The state Economic and Revenue Forecast Council released its November Economic & Revenue Update yesterday. The Washington Research Council has highlights here. Revenues continue to grow more than anticipated in the September forecast. The WRC expects the November official revenue forecast will be revised upwards.
The update notes the mixed national news.
This was another month of mixed economic data. The labor market had its strongest showing since last year while real GDP growth slowed. Auto sales remained strong, although most other manufacturing-related data were weaker. Data from the housing sector were generally positive, with both housing starts and existing home sales up from their August levels.
And some takeaways on the state economy.
Total nonfarm payroll employment rose 4,000 (seasonally adjusted) in September, 2,400 less than the 6,400 expected in the September forecast. The shortfall in job growth was in private, service-providing sectors which added only 1,600 jobs in September. The September forecast had expected an increase of 5,200. The construction sector added 100 jobs in September and the manufacturing sector added 800 jobs thanks to an increase of 700 in aerospace. Government payrolls expanded by 1,600 jobs in September.
…For the third month in a row, the Institute of Supply Management – Western Washington Index (ISMWW) signaled contraction in the manufacturing sector. The index fell to 46.1 in October from 48.0 in both August and September (index values above 50 indicate positive growth while values below 50 indicate contractions). The production, orders, and employment components worsened but the inventory and deliveries components improved. Prior to August 2015, the index had been above 50 in every month since July 2009.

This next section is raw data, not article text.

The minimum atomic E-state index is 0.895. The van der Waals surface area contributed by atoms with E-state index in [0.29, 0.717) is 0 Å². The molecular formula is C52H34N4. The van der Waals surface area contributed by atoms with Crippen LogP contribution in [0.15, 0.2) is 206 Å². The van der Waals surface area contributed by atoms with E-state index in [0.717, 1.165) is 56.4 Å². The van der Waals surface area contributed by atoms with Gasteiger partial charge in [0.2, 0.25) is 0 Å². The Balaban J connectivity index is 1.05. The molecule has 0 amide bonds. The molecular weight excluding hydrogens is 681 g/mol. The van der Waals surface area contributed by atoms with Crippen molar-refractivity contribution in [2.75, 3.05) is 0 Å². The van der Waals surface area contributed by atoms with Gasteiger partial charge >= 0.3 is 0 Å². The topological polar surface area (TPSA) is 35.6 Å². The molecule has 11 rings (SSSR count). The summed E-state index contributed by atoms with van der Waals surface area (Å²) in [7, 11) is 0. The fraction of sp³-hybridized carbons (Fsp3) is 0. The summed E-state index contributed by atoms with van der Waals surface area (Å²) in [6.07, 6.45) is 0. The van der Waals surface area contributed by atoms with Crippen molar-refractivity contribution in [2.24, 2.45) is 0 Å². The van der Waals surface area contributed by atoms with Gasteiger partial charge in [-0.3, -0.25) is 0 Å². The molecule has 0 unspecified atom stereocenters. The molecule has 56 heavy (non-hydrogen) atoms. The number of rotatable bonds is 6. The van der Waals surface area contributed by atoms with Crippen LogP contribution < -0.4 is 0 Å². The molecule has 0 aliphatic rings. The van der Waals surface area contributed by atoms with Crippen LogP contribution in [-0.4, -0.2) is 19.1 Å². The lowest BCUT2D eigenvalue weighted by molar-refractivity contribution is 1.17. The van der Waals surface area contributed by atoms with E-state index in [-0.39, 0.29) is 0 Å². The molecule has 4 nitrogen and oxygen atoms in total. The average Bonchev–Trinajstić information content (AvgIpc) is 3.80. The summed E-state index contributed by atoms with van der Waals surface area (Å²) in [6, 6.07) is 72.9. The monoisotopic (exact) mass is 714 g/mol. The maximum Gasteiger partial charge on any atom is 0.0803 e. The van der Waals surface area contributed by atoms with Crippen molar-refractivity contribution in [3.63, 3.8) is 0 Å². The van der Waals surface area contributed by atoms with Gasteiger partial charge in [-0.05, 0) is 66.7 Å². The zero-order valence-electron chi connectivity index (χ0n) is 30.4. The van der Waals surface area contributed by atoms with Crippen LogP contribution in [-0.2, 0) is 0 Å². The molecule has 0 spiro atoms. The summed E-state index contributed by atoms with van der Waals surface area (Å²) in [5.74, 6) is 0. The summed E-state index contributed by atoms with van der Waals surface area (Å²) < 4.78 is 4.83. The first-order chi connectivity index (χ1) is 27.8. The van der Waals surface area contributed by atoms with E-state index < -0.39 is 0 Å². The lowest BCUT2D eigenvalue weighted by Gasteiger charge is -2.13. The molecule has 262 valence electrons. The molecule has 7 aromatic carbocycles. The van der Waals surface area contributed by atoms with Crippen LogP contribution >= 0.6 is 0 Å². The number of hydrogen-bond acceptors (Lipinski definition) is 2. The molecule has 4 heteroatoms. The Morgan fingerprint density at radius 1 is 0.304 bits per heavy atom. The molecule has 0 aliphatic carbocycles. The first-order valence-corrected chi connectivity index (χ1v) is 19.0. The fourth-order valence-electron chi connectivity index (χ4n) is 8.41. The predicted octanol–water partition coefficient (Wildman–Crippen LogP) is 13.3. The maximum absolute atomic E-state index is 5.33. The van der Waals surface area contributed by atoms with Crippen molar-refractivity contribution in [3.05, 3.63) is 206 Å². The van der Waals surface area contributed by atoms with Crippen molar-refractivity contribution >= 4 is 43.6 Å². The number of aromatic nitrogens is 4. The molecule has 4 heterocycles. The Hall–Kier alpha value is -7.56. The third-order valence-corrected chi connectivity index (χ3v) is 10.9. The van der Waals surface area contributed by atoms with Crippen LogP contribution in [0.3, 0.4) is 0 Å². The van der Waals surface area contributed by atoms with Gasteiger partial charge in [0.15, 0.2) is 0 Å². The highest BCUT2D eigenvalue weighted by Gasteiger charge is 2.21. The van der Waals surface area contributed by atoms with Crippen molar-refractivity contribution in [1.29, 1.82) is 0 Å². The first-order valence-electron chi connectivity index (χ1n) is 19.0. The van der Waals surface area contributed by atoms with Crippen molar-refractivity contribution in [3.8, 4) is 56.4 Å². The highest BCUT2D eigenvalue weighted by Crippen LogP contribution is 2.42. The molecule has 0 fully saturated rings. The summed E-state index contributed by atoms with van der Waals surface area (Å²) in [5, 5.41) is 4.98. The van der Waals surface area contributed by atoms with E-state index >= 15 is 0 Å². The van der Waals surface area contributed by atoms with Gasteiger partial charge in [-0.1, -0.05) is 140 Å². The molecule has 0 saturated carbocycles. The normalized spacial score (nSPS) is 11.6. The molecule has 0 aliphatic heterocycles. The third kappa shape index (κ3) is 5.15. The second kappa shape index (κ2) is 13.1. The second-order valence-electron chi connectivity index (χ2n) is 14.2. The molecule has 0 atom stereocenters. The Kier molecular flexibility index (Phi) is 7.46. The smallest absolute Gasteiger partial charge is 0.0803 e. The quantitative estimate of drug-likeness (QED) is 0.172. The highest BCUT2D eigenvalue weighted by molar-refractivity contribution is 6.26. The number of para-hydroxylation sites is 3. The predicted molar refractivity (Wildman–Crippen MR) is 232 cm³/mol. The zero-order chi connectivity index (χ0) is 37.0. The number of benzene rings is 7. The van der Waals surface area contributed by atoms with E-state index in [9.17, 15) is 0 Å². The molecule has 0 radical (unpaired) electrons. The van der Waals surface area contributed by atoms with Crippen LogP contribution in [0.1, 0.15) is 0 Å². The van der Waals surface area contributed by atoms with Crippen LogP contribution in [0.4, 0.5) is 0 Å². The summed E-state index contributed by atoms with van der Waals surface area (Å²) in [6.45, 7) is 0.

Overall, it’s a familiar story – some good news, some less good news, and some uncertainty. The same thing plays out nationally. This excellent FiveThirtyEight analysis examines some of the reasons voters remain skeptical of the good news. Ben Casselman’s piece looks at the issue through the lens of electoral politics and with a sharp focus on Iowa. The basic insights, however, are applicable in our state, as well.
The economy is, by virtually any measure, drastically improved from when President Obama took office nearly seven years ago. And yet poll after poll reveals a national electorate that is deeply skeptical of that progress. In one recent Wall Street Journal poll, more than half of voters said the economic and political system was “stacked against people like me.” That sense of alienation has fueled the insurgent candidacies of Trump and Bernie Sanders, and led even establishment candidates to emphasize inequality, middle-class stagnation and related issues.
The easiest explanation for this paradox is that it isn’t a paradox at all: Americans are pessimistic about the economy because, for many of them, the economy hasn’t gotten better. Unemployment is down, but incomes are flat. Millions of Americans left the labor force in the recession and haven’t returned. Millions more are stuck in low-wage jobs or are working part time because they can’t find full-time work.
As Peter Gordon writes, there’s a lot of confusion about income inequality, in no small part because we don’t measure it very well.
Most reports of increasing inequality are flawed; comparing statistical groups over time is meaningless; the key measure is economic mobility as seen via panel data; the rare panel data we have are inadequate; the most upwardly mobile, the immigrants, are excluded.
Back to Casselman’s observation that for many the economy hasn’t improved. We noted the wide disparities within our state in this post. That’s why our priority continues to be expanding the culture of opportunity and shared prosperity to every part of Washington.